Big Pharma buybacks, spinoffs cater to investors

How can a drugmaker please shareholders when R&D productivity is, to put it politely, in the tank? Point to shiny objects in the opposite direction. If pharma companies weren't buying back shares by the million this year, they were raising dividends or spinning off units.

The two biggest please-the-investment-community decisions came from Pfizer ($PFE) and Abbott Laboratories ($ABT). Pfizer CEO Ian Read (photo) announced a company-wide asset review, stirring up talk of a breakup, then announced plans to shed its $1.9 billion nutritionals unit and $3.6 billion animal health business, but keep its generics unit. In the meantime, it sold off its Capsugel business for $2.4 billion. Plans for the cash these deals generate? Stock buybacks and dividends, at least partly. Operational payoff, says Pfizer, is sharper focus on its core business. Analysts weren't necessarily convinced. "I think it's financial engineering," Miller Tabak's Les Funtleyder said at the time.

A few months later, Abbott pulled its breakup plans out of a hat, announcing that it would split into two companies: A diversified medical products firm under the Abbott name and an as-yet-unnamed drugmaker. A few weeks after the announcement, which gave short shrift to the pharma spinoff's prospects, its future CEO, Richard Gonzalez, started touting growth estimates for Humira and prospects for pipeline drugs. Significantly, Abbott decided to split its dividend between the two businesses.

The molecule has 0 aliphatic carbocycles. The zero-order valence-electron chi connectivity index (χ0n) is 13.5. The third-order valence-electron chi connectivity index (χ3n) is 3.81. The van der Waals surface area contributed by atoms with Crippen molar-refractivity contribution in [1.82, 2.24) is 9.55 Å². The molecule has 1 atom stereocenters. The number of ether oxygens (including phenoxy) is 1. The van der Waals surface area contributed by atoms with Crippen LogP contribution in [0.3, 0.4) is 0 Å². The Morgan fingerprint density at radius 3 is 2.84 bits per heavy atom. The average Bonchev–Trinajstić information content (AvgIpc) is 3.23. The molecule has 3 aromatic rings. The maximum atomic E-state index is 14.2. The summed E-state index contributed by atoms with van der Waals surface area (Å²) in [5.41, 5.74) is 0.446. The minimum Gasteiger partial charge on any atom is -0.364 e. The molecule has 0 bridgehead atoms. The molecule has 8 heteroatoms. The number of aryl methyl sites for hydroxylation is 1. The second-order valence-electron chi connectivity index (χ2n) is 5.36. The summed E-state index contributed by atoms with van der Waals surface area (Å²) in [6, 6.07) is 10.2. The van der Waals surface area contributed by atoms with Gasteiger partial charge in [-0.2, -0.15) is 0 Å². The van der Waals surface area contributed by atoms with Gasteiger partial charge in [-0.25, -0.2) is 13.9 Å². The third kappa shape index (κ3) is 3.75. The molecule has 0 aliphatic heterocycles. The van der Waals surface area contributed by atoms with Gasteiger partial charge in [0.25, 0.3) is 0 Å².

Meanwhile, AstraZeneca ($AZN) and GlaxoSmithKline ($GSK) continued with their multibillion-dollar stock repurchasing plans. Amgen ($AMGN) announced a $5 billion buyback plan of its own. Teva Pharmaceutical Industries ($TEVA) joined the party just before the holidays with a $3 billion plan. Merck ($MRK) raised its dividend 11%. Pfizer hiked its payout 10% and announced a $10 billion buyback plan. With share repurchases ongoing—and dividends still coming—pharma shareholders can expect the red-carpet treatment to continue. After all, drugmakers need some investor loyalty to carry them through the patent-cliff years.

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